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Welcome to Santa Cru-uz! « Upsidedown and Backwards

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Welcome to Santa Cru-uz!

By | June 14, 2012

Wednesday, June 13, 2012
Ano Nuevo to Sunset State Beach
46 miles

Another slow start today, but less slow than the last two days! I had a hard time waking up because I didn’t sleep very well. At 3:15am, I had bolted awake, sure that a raccoon was skulking outside my tent, trying to figure out the best way to chew it’s way in and get my new loaf of bread. I banged my shoes against the side of the tent to scare it away, and shone my headlamp all around. Then I worried it would still chew its way in and bite me, so I was nervous and couldn’t sleep. I read on the Internet til I finally got tired again. Then I dreamed that eight rats and a small, very soft dog kept getting into my tent and I had to keep picking them up and tossing them outside. It was not a restful dream.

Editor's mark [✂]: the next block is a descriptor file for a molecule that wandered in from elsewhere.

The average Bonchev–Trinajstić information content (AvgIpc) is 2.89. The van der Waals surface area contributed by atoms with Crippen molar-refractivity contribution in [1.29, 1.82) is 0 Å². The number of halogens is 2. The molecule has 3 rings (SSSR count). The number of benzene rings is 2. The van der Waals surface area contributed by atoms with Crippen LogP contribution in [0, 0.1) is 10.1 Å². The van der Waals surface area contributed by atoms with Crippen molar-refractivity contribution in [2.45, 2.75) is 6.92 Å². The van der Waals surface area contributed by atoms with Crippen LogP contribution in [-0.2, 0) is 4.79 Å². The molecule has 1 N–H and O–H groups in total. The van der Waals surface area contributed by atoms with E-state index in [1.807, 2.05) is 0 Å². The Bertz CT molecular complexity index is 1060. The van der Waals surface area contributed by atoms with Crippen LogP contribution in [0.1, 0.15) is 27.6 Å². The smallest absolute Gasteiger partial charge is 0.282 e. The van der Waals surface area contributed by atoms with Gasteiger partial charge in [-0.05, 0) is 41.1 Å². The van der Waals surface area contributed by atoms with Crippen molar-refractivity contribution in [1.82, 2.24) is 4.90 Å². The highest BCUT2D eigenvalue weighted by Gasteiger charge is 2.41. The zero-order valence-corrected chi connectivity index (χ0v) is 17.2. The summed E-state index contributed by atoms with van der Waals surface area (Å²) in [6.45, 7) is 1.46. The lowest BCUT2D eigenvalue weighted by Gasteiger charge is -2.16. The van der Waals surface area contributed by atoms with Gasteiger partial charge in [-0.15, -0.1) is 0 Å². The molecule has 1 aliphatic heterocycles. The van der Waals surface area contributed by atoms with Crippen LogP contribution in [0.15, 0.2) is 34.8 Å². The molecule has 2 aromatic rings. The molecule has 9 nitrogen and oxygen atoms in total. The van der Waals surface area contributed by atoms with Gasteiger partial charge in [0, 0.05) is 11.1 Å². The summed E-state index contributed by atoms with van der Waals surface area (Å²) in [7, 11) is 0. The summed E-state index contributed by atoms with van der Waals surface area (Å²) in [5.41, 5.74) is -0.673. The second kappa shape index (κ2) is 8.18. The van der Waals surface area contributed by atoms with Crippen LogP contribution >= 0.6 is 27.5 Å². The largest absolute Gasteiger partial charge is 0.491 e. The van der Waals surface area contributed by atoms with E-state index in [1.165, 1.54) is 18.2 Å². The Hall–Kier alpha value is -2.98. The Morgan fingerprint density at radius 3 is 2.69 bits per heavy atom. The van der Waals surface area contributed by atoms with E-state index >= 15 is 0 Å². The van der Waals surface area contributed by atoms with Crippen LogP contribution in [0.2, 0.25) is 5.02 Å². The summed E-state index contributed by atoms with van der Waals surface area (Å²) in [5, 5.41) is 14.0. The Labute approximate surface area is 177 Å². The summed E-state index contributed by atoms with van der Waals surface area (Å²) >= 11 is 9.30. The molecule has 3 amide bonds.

There was a misty rain when I finally awoke in the light, which didn’t make me want to be out of bed, either. So I ran to the comfort station and then went back to bed, curled up in my sleeping bag to stay warm. Sadie got up a little while later. We wanted to do laundry, since we were at a campground with facilities, but had to wait til the store opened at 10 to get detergent. Sadie went to wait in our living room, a foyer with comfy chairs in the lodgier part of the area. I went back to sleep.

Around 9:00, Sadie had met someone else who was waiting for the store to open to get detergent, and they found someone who was willing to open it early for them, which was cool, except it meant I had to get up. We put in the laundry, and I decided to cook the quinoa we didn’t eat last night for breakfast. Since I had decided to carry the camp stove with, I was determined to get some use out of it.

It’s been over a year since I attached this backpacking stove to the fuel bottle and turned it on, so I thought I should review the instructions, which are packed with it. The first step is to prime it by releasing a little fuel, closing the valve, burning it off, and then starting the burner. Hmmmm. I did not do this step on my last trip at all. No wonder it was always such a dangerous conflagration. This little contraption burned like a normal stove flame after it was primed, rather than flames continuing to lick over the top of the pot the whole time I was cooking. That’s good to know.